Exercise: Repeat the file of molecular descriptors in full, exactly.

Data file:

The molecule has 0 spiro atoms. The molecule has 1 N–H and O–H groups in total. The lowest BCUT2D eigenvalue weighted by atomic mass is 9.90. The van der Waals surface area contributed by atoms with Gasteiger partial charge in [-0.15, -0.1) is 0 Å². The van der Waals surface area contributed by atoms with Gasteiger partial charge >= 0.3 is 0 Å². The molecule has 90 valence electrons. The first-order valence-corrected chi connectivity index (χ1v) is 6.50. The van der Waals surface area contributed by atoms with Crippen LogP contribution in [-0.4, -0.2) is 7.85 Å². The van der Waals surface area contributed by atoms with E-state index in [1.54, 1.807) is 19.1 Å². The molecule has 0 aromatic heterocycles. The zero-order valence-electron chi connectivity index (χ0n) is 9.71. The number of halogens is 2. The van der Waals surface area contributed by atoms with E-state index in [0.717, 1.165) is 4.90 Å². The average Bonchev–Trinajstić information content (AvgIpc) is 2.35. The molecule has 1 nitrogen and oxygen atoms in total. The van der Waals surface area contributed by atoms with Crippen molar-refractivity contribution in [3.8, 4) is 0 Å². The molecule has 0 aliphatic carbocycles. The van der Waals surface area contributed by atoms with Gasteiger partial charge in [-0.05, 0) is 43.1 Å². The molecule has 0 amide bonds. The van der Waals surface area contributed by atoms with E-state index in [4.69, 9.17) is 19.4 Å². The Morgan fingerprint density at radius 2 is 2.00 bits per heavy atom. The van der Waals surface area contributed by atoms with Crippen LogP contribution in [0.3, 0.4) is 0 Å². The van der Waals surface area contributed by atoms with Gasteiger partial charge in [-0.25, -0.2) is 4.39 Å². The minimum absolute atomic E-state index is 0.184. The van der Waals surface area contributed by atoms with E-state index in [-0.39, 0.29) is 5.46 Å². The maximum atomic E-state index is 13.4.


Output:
The molecule has 0 spiro atoms. The molecule has 1 N–H and O–H groups in total. The lowest BCUT2D eigenvalue weighted by atomic mass is 9.90. The van der Waals surface area contributed by atoms with Gasteiger partial charge in [-0.15, -0.1) is 0 Å². The van der Waals surface area contributed by atoms with Gasteiger partial charge >= 0.3 is 0 Å². The molecule has 90 valence electrons. The first-order valence-corrected chi connectivity index (χ1v) is 6.50. The van der Waals surface area contributed by atoms with Crippen LogP contribution in [-0.4, -0.2) is 7.85 Å². The van der Waals surface area contributed by atoms with E-state index in [1.54, 1.807) is 19.1 Å². The molecule has 0 aromatic heterocycles. The zero-order valence-electron chi connectivity index (χ0n) is 9.71. The number of halogens is 2. The van der Waals surface area contributed by atoms with E-state index in [0.717, 1.165) is 4.90 Å². The average Bonchev–Trinajstić information content (AvgIpc) is 2.35. The molecule has 1 nitrogen and oxygen atoms in total. The van der Waals surface area contributed by atoms with Crippen molar-refractivity contribution in [3.8, 4) is 0 Å². The molecule has 0 aliphatic carbocycles. The van der Waals surface area contributed by atoms with Gasteiger partial charge in [-0.05, 0) is 43.1 Å². The molecule has 0 amide bonds. The van der Waals surface area contributed by atoms with E-state index in [4.69, 9.17) is 19.4 Å². The Morgan fingerprint density at radius 2 is 2.00 bits per heavy atom. The van der Waals surface area contributed by atoms with Crippen LogP contribution in [0.3, 0.4) is 0 Å². The van der Waals surface area contributed by atoms with Gasteiger partial charge in [-0.25, -0.2) is 4.39 Å². The minimum absolute atomic E-state index is 0.184. The van der Waals surface area contributed by atoms with E-state index in [-0.39, 0.29) is 5.46 Å². The maximum atomic E-state index is 13.4.